How-to guide for U.S.-based creators to file tax
U.S.-based creators are now mid-way through the tax-filing period. The deadline is April 18. The Passionfruit newsletter has put together a guide to help influencers navigate their way through the process. The article answers questions including: Do I qualify as self-employed? What are my tax obligations? What information do I need to file taxes as a content creator? And what expenses are deductible?
The Kardashian's on Instagram 2015 - today
Liz Hagelthorn, Queen of the Meme and alumni of both Google and Twitter has taken a deep dive into the Kardashian's Instagram activity from Januray 2015 to January 2023. It’s a story of colossal follower growth and includes plenty of takeaways for marketers. Consistency of posting and the power of the comment section being just two. Read the whole deep-dive on Hagelthorn’s substack.
Quotable: “Their comment section is as important as the posts themselves. The posts act as mirrors for our lives and the comment section is where we discuss our own perspectives with each other.”
There’s a three-minute video doing the rounds on LinkedIn. It shows a female fitness influencer setting-up a shot in a park. A man entering the shot sits on a public bench. Then the influencer asks the man to move. Ultimately, the man refuses to do so. Is it staged? Perhaps. But it certainly caught the attention of LinkedIn users. In the 24 hours since posting, the video has accumulated 3.5k likes, 500 comments and has been reshared 119 times. Most side with the man and argue the influencer is acting entitled. What does this mean? Nothing really. It’s just a vignette of what many believe to be the entitled behaviour of those within the creator economy.
You know you’re old when ….
… a Gen Z TikTokker pitches the idea of inventing the landline telephone” “A phone for the whole family that stays in the house …. Let’s attach it to a cord. Maybe like stick it on the wall so that if there is an emergency we can always find it.”
Prime hydration and mainstream media
We’ve talked quite a lot about Prime Hydration over recent weeks. In newsletter #87 we talked about the brand’s UK launch and how it tapped into the scarcity principle to boost desirability. The following week in newsletter #88 we discussed the cautionary tale Paul’s CryptoZoo ownership had on Prime. In newsletter #93 we noted that Logan Paul and KSI made Super Bowl history as the first creator-owned and operated brand to advertise on TV during a Super Bowl.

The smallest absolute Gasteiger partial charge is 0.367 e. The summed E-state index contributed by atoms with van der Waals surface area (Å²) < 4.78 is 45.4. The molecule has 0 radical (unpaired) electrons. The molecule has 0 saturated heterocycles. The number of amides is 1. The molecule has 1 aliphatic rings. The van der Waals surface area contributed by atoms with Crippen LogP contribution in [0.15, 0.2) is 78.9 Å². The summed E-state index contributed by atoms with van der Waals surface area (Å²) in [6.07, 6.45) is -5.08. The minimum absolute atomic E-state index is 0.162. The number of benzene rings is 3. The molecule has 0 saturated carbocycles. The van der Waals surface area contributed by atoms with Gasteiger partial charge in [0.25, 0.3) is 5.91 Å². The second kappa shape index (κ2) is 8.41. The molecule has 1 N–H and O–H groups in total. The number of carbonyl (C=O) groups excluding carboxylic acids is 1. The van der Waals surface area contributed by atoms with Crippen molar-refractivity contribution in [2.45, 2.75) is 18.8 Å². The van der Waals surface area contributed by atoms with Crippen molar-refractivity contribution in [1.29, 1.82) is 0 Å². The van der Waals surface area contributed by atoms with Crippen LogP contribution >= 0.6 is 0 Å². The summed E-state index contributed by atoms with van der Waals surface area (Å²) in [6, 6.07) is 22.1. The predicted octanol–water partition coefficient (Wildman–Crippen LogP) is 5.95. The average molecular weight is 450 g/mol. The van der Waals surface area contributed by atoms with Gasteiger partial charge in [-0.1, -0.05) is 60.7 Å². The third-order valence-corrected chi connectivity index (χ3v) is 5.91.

Mainstream media continues to be fascinated with the sports drink fronted and owned by Logan Paul and KSI. This week the Washington Post ran a piece saying the drink had become elevated into a status symbol. A couple of days later Insider ran a story in the same vein.
Quotable: “In the next 10 years, all the biggest brands will be made by creators,” said Mae Karwowski, CEO and founder of influencer marketing firm Obviously. “They understand the medium. They understand what their customers want.” [Washington Post]
Quotable: “It actually has zero to do with the product,” said Amanda Russell, a professor and director of the Global Center for Influence at University of Texas. “It’s about the community and the cult that they’ve built.” [Washington Post]
I like Amanda Russell and contributed to her book, The Influencer Code, but I don’t agree with her take here. Creators are great storytellers. They know what their audience wants - and what it doesn’t care for. Their fans will often be keen to try out any new product developed by the creator. In short, influencers supply both the distribution and the marketing firepower. Get the proposition right and you’ve got an opportunity for recurring revenue. For longevity in the space, the product has to be good, however. No one will buy a dud product twice.